Tyne & Wear

Durham Wildlife Trust takes over 'crucial' reserve

Bloody cranesbill found at Cross Gill Image copyright Durham Wildlife Trust
Image caption Bloody cranesbill is found at Cross Gill

A wildlife trust is taking over the management of a "crucially important" nature reserve in Durham.

Durham Wildlife Trust has taken over responsibility of Cross Gill grasslands on the Durham coast, which houses nine hectares of rich magnesian limestone.

It is hoped the move will help support the wide range of rare vegetation, which includes cranesbill and rockrose.

A spokesman for the trust said it was "vital" to protect the "nationally rare" grasslands.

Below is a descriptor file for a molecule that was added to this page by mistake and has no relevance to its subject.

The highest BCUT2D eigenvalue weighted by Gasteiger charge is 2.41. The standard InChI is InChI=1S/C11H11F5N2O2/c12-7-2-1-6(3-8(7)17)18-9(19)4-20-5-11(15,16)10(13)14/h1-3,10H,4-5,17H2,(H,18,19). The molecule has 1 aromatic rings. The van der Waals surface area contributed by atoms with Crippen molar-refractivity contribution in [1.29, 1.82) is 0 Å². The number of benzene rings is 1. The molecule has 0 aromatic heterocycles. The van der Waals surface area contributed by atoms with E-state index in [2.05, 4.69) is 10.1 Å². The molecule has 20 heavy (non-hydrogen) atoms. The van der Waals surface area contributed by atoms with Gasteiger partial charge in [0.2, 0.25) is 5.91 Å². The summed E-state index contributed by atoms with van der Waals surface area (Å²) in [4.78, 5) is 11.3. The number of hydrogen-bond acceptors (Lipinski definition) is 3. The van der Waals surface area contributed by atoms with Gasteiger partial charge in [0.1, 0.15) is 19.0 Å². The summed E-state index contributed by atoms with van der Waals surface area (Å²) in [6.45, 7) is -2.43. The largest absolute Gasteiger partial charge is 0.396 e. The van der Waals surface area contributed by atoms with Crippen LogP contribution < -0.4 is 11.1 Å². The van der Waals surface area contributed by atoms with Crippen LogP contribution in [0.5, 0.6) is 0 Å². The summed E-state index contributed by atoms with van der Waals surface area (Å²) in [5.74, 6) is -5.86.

The area lies close to the trust's existing Blackhall Nature Reserve and forms part of the Durham Coast Site of Special Scientific Interest.

Mark Richardson, trust reserves manager, said: "This is a crucially important area and we are delighted to have taken over its management.

"Grassland areas like this are rare nationally and it is vital that we protect them wherever possible."

Mr Richardson said a large area of dense gorse scrub will be cleared to restore rich grassland and a fencing and water supply will be installed to allow the site to be managed sustainably by grazing.

The grasslands support a wide range of plant, butterfly and moth species.

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